Already facing huge challenges before the explosion

During the civil war in Lebanon, she was a refugee in Syria as a little girl. She has spent her entire adult life helping others in the same situation. “It is about giving people hope”, says Ruba Khoury, head of NCA's work in Lebanon.


- The explosion in August took us back to the war. To the feeling that the system, our country, is failing to protect us or take care of a population".

Ruba Khoury is sitting in NCA's office in downtown Beirut. On 4 August 2020, the premises were smashed when close to three tonnes of highly explosive ammonium nitrate went into the air in the port area not far away. The blast resulted in death, mutilation, and hundreds of thousands of homeless people. In a city and in a country that long before the explosion was affected by economic and political collapse, sky-high unemployment, rising poverty and the corona epidemic. Had Ruba or anyone else of the staff been to the office this late afternoon, things could have gone terribly wrong.

- One of ours was quite badly injured at home but was taken care of. When I had made contact with all but one, I was scared. Really scared", says Ruba and remembers with horror back to August last year. Luckily, it went well with both colleagues and her closest. But the shock still lingers on.

- The worst is sound, and then immediate memories, of huge amounts of broken glass. I still become shaken and unwell".

A refugee at 4 years old
As an only child, she grew up in Koura, a district in the north of Lebanon. An upbringing marked by civil war, flight, and fear.

- After all these years, the war still has a huge impact on me. We lost both family members and friends. I had to switch schools all the time. There was instability and uncertainty", says Ruba. When she was only four years old, the little family fled across the border into Syria.

- Even though I was little, I remember well that people were very friendly. We were welcomed and received help from so many. I still feel grateful and have good friends in Syria from this time", says Ruba and adds that these experiences probably contributed to her later choices in life.

- As a refugee, I experienced the need for help and protection, but also the importance of being able to maintain the hope of a better future. I think the latter in particular was central when I had to choose a career path. My mother worked in a bank and always sat behind a large desk. It seemed very boring and was the last thing I wanted, says Ruba and laughs. Since then, she has worked in several of the world's largest humanitarian organizations, in recent years as head of NCA's work in Lebanon. In addition, she also coordinates the efforts of a large number of organizations in the crisis that affects the country.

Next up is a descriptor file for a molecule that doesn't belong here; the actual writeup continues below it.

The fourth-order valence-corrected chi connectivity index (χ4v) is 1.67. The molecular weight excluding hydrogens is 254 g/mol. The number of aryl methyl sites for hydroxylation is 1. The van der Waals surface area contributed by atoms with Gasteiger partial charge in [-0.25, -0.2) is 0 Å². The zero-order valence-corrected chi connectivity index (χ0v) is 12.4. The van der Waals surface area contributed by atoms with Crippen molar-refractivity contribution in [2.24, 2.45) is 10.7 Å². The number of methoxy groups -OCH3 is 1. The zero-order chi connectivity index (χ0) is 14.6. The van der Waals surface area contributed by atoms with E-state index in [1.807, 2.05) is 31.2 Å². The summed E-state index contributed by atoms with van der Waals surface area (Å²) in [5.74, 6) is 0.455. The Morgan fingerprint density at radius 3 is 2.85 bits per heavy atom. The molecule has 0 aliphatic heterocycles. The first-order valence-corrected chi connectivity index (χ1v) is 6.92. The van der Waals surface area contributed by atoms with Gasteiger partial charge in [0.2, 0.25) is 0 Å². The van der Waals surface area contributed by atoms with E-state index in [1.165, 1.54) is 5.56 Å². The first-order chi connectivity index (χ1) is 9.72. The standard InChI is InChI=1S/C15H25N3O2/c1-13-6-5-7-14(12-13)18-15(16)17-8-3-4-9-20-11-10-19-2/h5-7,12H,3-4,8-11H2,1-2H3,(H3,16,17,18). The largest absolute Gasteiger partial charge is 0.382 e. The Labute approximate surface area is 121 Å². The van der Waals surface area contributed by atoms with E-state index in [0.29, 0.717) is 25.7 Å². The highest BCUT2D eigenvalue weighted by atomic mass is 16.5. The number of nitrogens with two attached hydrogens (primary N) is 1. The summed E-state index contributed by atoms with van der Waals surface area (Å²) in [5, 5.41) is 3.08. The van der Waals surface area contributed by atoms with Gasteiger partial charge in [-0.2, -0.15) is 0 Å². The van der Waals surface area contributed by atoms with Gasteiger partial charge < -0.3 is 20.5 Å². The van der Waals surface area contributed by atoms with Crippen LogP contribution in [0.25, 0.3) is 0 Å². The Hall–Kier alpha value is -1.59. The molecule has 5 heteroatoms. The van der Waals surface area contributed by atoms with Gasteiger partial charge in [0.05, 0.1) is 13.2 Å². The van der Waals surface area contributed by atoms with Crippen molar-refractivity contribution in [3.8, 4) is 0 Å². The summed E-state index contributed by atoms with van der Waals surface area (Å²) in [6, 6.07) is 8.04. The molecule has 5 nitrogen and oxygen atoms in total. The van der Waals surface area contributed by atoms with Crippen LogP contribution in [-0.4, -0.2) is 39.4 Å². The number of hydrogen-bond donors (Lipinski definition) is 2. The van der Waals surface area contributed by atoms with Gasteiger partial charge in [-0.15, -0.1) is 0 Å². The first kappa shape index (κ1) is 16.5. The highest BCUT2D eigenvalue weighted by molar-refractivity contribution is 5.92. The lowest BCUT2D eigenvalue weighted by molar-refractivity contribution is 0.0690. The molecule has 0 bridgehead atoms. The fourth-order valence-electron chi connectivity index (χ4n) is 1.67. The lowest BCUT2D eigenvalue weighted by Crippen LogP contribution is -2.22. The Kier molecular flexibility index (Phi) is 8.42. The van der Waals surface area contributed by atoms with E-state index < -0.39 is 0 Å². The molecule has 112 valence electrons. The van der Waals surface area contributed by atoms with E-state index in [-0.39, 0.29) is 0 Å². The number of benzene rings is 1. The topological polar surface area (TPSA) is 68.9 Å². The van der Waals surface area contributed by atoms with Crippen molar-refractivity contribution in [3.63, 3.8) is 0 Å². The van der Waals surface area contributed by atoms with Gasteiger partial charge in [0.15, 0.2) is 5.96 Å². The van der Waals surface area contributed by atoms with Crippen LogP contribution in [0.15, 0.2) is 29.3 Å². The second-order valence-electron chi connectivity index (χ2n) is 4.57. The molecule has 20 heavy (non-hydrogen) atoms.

Giving people hope

In addition to major internal problems, Lebanon houses one and a half million Syrian refugees and still a few hundred thousand Palestinians with the same status. It is a significant help from a tiny country with almost seven million inhabitants themselves.

- In meetings with people we help, I often explain that I have been a refugee myself. I think this can help to give some hope: When even a poor refugee can end up leading work in large international organizations, then there can be hope for me somewhere up there.

In the last two years, Lebanon's own population have become increasingly aware of crises and distress. NCA has, among other things, rehabilitated broken homes, delivered food, and provided psychosocial support.​

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Ruba in conversation with Souad and George Habib, who lost their home and absolutely everything they owned in the catastrophic explosion in Beirut. They got a roof over their heads and everything they needed to make ends meet from NCA. Photo by Håvard Bjelland.

Human dignity in practice

- I think we Lebanese have an inherent will for positivity in us. Even when the burden gets heavy. But sometimes we lose hope. In an otherwise so demanding time, the bomb ruined our dreams. Both my children are now wondering if there is any future left in Beirut, and if they will not, like so many others, move to another country. It hurts, but I understand them, says Ruba and emphasizes at the same time that the need for NCA and other organizations is more important than in a very long time.

- One of the things that makes me most proud to work in NCA is the deep respect we share for the people we help. I got that feeling very quickly when I started in the organization, and I experience the same thing all the time among my skilled and hard-working colleagues: No matter what situation you are in, all people are equally valuable and should be treated accordingly. That is human dignity in practice. And that is one thing that the world can never get enough of.

This article was originally published in the NCA Magazine (01, 2021)